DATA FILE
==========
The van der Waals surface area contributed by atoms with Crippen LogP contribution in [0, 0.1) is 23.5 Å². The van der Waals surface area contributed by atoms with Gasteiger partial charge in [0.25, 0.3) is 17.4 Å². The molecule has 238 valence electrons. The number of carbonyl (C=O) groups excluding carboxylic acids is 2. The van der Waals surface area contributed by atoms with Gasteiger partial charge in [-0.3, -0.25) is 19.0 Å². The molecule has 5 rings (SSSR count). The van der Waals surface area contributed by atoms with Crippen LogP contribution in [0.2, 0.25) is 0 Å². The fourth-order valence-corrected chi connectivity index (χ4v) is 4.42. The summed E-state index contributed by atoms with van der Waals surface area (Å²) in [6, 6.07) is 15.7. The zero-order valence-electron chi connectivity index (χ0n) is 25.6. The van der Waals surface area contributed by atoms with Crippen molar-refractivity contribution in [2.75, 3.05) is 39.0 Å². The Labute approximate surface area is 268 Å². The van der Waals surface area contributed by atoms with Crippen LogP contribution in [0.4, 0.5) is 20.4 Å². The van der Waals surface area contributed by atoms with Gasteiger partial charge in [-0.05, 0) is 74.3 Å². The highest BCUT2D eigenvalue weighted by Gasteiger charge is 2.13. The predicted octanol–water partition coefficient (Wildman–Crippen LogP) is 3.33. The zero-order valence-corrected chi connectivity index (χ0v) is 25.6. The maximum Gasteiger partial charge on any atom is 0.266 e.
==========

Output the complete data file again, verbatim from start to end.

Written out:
The van der Waals surface area contributed by atoms with Crippen LogP contribution in [0, 0.1) is 23.5 Å². The van der Waals surface area contributed by atoms with Gasteiger partial charge in [0.25, 0.3) is 17.4 Å². The molecule has 238 valence electrons. The number of carbonyl (C=O) groups excluding carboxylic acids is 2. The van der Waals surface area contributed by atoms with Gasteiger partial charge in [-0.3, -0.25) is 19.0 Å². The molecule has 5 rings (SSSR count). The van der Waals surface area contributed by atoms with Crippen LogP contribution in [0.2, 0.25) is 0 Å². The fourth-order valence-corrected chi connectivity index (χ4v) is 4.42. The summed E-state index contributed by atoms with van der Waals surface area (Å²) in [6, 6.07) is 15.7. The zero-order valence-electron chi connectivity index (χ0n) is 25.6. The van der Waals surface area contributed by atoms with Crippen molar-refractivity contribution in [2.75, 3.05) is 39.0 Å². The Labute approximate surface area is 268 Å². The van der Waals surface area contributed by atoms with Crippen LogP contribution in [0.4, 0.5) is 20.4 Å². The van der Waals surface area contributed by atoms with Gasteiger partial charge in [-0.05, 0) is 74.3 Å². The highest BCUT2D eigenvalue weighted by Gasteiger charge is 2.13. The predicted octanol–water partition coefficient (Wildman–Crippen LogP) is 3.33. The zero-order valence-corrected chi connectivity index (χ0v) is 25.6. The maximum Gasteiger partial charge on any atom is 0.266 e.